Fungi can evolve so swiftly to counter the chemical treatments designed to protect health and food, in much the same way as bacteria change in the face of increasingly powerful antibiotics, that urgent action is necessary to control this rapid emergence of resistant strains.
"To avoid a global collapse in our ability to control fungal infections and to avoid critical failures in medicine and food security, we must improve our stewardship of extant chemicals, promote new antifungal discovery and leverage emerging technologies for alternative solutions," warns a research team in Science today.
Crop-destroying fungi regularly reduce annual yields worldwide by a fifth, with another 10% loss after the crop has been harvested, and fungal effects on human health are spiralling, says the team from Imperial College, Rothamsted Research and the universities of Lausanne and Exeter.
"Most people now have heard of bacterial 'superbugs', but resistance is a problem in all kinds of infectious diseases and agricultural pests," says Nichola Hawkins, a molecular plant pathologist and evolutionary biologist at Rothamsted and co-author of the Science review.
"The causes of resistance have a lot in common across these different systems," she says. "Ultimately, they all come down to evolution by natural selection. But there are some important differences too.
"With antibiotic resistance, we often see the sharing of resistance genes between species. For fungal pathogens, what we're seeing is mostly parallel evolution, where resistance evolves repeatedly in multiple different species that are each under the same, strong selective pressure."
Hawkins advocates the sharing of knowledge across agricultural and clinical fields in an effort to seek the common drivers of resistance, and for the fields to work together to come up with new solutions. But the most obvious solution, to keep coming up with more new compounds, is not the whole answer, she notes.
"Recent experience tells us that this is not sustainable unless we also become more aware of resistance management, and develop non-chemical control measures too," says Hawkins. "By aiming for as broad a toolkit as possible, we reduce the pressure on any one component, and improve our chances of a longer-term solution."
The work at Rothamsted forms part of the Smart Crop Protection (SCP) strategic programme (BBS/OS/CP/000001) funded through the Biotechnology and Biological Sciences Research Council's Industrial Strategy Challenge Fund.
NOTES TO EDITORS
Publication: Fisher et al, 2018, Science 360: 739-742, Worldwide emergence of resistance to antifungal drugs challenges human health and food security
Rothamsted Research contacts:
Nichola Hawkins, Molecular Plant Pathologist & Evolutionary Biologist
Tel: +44 (0) 1582 938 106
Susan Watts, Head of Communications
Tel: +44 (0) 1582 938 109
Mob: +44 (0) 7964 832 719
About Rothamsted Research
Rothamsted Research is the longest-running agricultural research institute in the world. We work from gene to field with a proud history of ground-breaking discoveries, from crop treatment to crop protection, from statistical interpretation to soils management. Our founders, in 1843, were the pioneers of modern agriculture, and we are known for our imaginative science and our collaborative influence on fresh thinking and farming practices.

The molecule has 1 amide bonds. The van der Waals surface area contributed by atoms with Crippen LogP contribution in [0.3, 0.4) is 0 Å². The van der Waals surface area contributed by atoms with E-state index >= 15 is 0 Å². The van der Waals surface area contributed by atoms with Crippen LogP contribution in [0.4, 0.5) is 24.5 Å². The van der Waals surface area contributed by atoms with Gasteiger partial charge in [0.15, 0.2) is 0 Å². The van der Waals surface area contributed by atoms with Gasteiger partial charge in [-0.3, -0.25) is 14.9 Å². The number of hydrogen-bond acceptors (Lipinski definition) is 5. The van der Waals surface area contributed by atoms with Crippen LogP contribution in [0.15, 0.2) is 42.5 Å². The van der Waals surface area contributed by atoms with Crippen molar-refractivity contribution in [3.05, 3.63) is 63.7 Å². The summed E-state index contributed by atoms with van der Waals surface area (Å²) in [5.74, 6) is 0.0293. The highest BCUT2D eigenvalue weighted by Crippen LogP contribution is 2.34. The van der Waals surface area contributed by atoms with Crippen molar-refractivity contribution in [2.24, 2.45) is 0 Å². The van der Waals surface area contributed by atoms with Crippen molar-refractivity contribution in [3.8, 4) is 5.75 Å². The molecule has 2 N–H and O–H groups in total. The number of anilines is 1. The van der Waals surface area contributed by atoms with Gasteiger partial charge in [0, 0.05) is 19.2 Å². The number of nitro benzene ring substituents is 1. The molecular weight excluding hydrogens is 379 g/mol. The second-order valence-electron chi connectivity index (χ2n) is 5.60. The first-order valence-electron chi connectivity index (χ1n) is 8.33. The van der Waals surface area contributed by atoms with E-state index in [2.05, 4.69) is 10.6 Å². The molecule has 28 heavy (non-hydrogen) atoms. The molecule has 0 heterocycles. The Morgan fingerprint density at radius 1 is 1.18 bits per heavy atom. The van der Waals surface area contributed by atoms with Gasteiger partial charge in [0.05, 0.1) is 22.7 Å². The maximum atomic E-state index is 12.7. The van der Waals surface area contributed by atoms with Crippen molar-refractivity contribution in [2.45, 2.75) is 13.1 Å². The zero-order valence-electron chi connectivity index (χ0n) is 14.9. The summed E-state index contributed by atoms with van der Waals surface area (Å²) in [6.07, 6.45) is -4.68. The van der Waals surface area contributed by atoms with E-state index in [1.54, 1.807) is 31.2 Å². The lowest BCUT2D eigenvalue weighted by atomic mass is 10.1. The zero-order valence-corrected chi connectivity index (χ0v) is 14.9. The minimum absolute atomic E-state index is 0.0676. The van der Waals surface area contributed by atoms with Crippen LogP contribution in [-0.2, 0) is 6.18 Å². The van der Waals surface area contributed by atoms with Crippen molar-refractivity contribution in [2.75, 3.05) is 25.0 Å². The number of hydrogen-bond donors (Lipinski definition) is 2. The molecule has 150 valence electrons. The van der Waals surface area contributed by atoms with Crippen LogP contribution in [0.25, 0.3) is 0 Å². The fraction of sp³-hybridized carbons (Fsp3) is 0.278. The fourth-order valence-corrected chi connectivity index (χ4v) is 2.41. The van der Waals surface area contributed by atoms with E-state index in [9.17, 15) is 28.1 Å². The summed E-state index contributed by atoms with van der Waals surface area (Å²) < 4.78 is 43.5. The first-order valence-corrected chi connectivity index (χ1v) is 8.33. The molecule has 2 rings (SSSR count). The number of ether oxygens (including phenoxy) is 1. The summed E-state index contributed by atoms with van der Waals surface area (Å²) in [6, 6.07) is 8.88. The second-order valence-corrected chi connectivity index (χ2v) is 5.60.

Through independent science and innovation, we make significant contributions to improving agri-food systems in the UK and internationally. In terms of the institute's economic contribution, the cumulative impact of our work in the UK was calculated to exceed £3000 million a year in 2015 (Rothamsted Research and the Value of Excellence: A synthesis of the available evidence, by Séan Rickard). Our strength lies in our systems approach, which combines science and strategic research, interdisciplinary teams and partnerships.
Rothamsted is also home to three unique resources. These National Capabilities are open to researchers from all over the world: The Long-Term Experiments, Rothamsted Insect Survey and the North Wyke Farm Platform.
We are strategically funded by the Biotechnology and Biological Sciences Research Council (BBSRC), with additional support from other national and international funding streams, and from industry. We are also supported by the Lawes Agricultural Trust (LAT).
The Biotechnology and Biological Sciences Research Council is part of UK Research and Innovation, a non-departmental public body funded by a grant-in-aid from the UK government.
BBSRC invests in world-class bioscience research and training on behalf of the UK public. Our aim is to further scientific knowledge, to promote economic growth, wealth and job creation and to improve quality of life in the UK and beyond.
Funded by government, BBSRC invested £469 million in world-class bioscience in 2016-17. We support research and training in universities and strategically funded institutes. BBSRC research and the people we fund are helping society to meet major challenges, including food security, green energy and healthier, longer lives. Our investments underpin important UK economic sectors, such as farming, food, industrial biotechnology and pharmaceuticals.
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The Lawes Agricultural Trust, established in 1889 by Sir John Bennet Lawes, supports Rothamsted Research's national and international agricultural science through the provision of land, facilities and funding. LAT, a charitable trust, owns the estates at Harpenden and Broom's Barn, including many of the buildings used by Rothamsted Research. LAT provides an annual research grant to the Director, accommodation for nearly 200 people, and support for fellowships for young scientists from developing countries. LAT also makes capital grants to help modernise facilities at Rothamsted, or invests in new buildings.